If you obtain peer-review notes, it is possible you will find that a reviewer recommended the removal of a conclusion that the expert is now presenting or that the reviewer warned against a particular inference from what is in the article. Making it even easier, some journals—traditional and, more often, “open access”—are now posting their reviewers’ comments online. Even if you do not find anything relevant, most experts will readily concede that peer review reflects at most an “approval” of the overall approach and is not a guarantee of correctness as to conclusions. And sometimes you will be able to establish that the study in question was based on flawed data or that the work done for litigation did not, in fact, use the same methodology as that in the publication. See, e.g., In re Mirena IUS Levonorgestrel-Related Prods. Liab. Litig., 2018 WL 5276431, at *11–13, *28, *34, *37–38, *50–51 (S.D.N.Y. Oct. 24, 2018) (rejecting expert’s reliance on “repudiated” open-access journal article by author that did not disclose retention as a plaintiff’s litigation expert); In re Viagra Prods. Liab. Litig., 658 F. Supp. 2d 936, 945 (D. Minn. 2009) (reversing an initial denial of defendants’ Daubert motion after learning of flaws in underlying data and processing, noting that “[p]eer review and publication mean little if a study is not based on accurate underlying data”); Palazzolo v. Hoffman La Roche, Inc., 2010 WL 363834, at *5 (N.J. Super. Ct. App. Div. Feb. 3, 2010) (finding no abuse of discretion in excluding an expert’s conclusion based on conclusion that the expert did not in fact use the methodology claimed to have been used in the underlying peer-reviewed study).

Sometimes, even in a more traditional context, the peer review that was performed was not what was likely pictured by the Daubert Court, particularly when the work at issue is outside the so-called “hard sciences.” In a publicized example, the review of a history-oriented book about the lead and vinyl chloride industries, written by frequent plaintiffs’ experts and published by the University of California, involved reviewers known to—and in some cases recommended by—at least one of the authors. See 85 Neb. L. Rev. at 660–63 (describing this situation; original book website was removed). Whether or not that review was adequate for the academic purpose, it was materially different from, say, the work of reviewers of a double-blind clinical trial, and the facts surrounding it seem plainly relevant to how much weight a court should give it under Rule 702 and Daubert. Without that discovery, the court may well not have learned about what “peer review” meant in that context.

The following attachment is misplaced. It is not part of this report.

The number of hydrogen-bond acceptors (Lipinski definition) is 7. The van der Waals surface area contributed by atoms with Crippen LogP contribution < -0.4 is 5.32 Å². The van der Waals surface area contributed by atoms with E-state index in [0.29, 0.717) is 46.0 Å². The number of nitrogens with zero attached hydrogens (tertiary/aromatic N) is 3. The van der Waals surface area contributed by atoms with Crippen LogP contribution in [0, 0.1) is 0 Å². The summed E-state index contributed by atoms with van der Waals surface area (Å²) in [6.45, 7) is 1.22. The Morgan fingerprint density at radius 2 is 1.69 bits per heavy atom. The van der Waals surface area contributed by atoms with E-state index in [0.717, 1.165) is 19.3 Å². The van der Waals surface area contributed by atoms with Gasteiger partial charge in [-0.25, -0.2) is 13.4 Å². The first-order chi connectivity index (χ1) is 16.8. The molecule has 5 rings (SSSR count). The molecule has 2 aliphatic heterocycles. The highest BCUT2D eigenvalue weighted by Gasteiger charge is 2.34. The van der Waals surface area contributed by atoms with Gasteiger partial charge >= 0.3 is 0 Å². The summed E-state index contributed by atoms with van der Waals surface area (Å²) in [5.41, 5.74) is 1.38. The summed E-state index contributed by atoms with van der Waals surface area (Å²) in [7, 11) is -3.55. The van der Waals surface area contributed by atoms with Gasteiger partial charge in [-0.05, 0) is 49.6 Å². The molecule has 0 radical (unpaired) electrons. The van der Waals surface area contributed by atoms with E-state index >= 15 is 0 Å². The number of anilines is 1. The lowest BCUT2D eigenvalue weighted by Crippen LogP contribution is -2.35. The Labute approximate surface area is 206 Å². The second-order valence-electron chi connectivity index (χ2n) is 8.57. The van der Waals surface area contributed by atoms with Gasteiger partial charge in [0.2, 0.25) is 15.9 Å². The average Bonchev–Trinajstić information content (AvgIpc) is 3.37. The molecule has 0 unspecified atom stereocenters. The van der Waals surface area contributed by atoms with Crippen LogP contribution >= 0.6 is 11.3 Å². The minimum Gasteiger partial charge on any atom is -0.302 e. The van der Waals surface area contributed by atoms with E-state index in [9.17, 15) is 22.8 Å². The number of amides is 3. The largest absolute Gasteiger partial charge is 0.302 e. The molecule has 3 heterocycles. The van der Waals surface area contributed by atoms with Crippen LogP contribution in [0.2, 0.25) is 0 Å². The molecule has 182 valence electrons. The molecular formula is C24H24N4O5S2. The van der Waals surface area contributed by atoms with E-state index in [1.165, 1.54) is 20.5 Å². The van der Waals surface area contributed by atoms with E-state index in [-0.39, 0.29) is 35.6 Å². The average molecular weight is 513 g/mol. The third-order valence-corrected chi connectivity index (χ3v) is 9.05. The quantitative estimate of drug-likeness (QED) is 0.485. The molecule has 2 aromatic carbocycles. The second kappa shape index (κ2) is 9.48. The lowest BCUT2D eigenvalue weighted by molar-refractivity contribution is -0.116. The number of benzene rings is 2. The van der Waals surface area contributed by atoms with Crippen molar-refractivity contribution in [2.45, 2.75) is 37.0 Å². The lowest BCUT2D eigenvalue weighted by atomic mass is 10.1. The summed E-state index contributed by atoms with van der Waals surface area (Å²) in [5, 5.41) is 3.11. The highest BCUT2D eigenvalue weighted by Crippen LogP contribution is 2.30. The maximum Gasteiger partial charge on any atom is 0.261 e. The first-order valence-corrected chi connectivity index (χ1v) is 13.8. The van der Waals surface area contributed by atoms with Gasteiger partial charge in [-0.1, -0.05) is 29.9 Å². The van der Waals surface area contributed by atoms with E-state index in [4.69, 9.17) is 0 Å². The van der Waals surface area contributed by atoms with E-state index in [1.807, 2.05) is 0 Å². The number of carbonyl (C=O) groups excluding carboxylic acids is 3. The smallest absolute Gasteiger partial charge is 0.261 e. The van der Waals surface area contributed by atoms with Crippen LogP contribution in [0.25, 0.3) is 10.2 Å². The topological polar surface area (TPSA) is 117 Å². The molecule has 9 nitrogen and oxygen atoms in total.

Consider also the scenario where an expert says that her methodology has gone through peer review but the article has not yet been published. Again, it may be worth pursuing more details, especially if the expert seems likely to cite to that review in defending her position. If it has not yet been accepted for publication, consider requesting a copy of the comments the expert received from the reviewers. If those comments are provided, they may be helpful; if their production is refused, the fact of that review should be rejected as a basis for admissibility.

What to Watch Out For

Fundamentally, the important thing is to look through your and your adversaries’ experts’ curricula vitae with care, especially as to articles that are directly on point with the issue you are addressing. It is not enough to think about what the articles say, and it also is not enough to think to yourself, “Well, that sounds like a legitimate journal.” Look at the publisher’s site; look for hints in the article itself; and do some searches. Ask a few questions of the expert about author fees and what the peer review entailed, and throw in a document request to see if there is something worth exploring further. And if you are dealing with what you think is a predatory journal, be ready to teach a judge about what that means; as of this writing, no court has referenced “predatory journals” in a reported Daubert decision.
 

Bill Childs is a partner in Bowman and Brooke’s Austin, Texas, office.